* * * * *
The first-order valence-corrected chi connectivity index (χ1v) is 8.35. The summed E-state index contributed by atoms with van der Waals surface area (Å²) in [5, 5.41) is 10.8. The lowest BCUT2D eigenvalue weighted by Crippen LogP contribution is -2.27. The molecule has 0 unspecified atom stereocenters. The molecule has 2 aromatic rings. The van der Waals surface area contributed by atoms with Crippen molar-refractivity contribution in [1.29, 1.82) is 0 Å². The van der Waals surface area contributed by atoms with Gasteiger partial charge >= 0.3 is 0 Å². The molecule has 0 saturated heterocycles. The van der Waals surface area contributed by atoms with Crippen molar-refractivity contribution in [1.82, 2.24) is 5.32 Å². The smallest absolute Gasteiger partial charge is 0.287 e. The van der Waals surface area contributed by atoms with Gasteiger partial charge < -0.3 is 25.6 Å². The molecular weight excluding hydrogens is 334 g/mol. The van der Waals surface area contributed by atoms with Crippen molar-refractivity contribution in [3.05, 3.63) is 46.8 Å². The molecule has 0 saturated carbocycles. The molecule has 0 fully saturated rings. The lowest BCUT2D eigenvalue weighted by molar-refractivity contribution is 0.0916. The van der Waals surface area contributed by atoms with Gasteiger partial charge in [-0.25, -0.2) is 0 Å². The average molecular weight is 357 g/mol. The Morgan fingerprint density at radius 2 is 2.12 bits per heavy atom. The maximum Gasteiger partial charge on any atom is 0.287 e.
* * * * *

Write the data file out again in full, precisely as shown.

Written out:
The first-order valence-corrected chi connectivity index (χ1v) is 8.35. The summed E-state index contributed by atoms with van der Waals surface area (Å²) in [5, 5.41) is 10.8. The lowest BCUT2D eigenvalue weighted by Crippen LogP contribution is -2.27. The molecule has 0 unspecified atom stereocenters. The molecule has 2 aromatic rings. The van der Waals surface area contributed by atoms with Crippen molar-refractivity contribution in [1.29, 1.82) is 0 Å². The van der Waals surface area contributed by atoms with Gasteiger partial charge >= 0.3 is 0 Å². The molecule has 0 saturated heterocycles. The van der Waals surface area contributed by atoms with Crippen molar-refractivity contribution in [1.82, 2.24) is 5.32 Å². The smallest absolute Gasteiger partial charge is 0.287 e. The van der Waals surface area contributed by atoms with Gasteiger partial charge < -0.3 is 25.6 Å². The molecular weight excluding hydrogens is 334 g/mol. The van der Waals surface area contributed by atoms with Crippen molar-refractivity contribution in [3.05, 3.63) is 46.8 Å². The molecule has 0 saturated carbocycles. The molecule has 0 fully saturated rings. The lowest BCUT2D eigenvalue weighted by molar-refractivity contribution is 0.0916. The van der Waals surface area contributed by atoms with Gasteiger partial charge in [-0.25, -0.2) is 0 Å². The average molecular weight is 357 g/mol. The Morgan fingerprint density at radius 2 is 2.12 bits per heavy atom. The maximum Gasteiger partial charge on any atom is 0.287 e.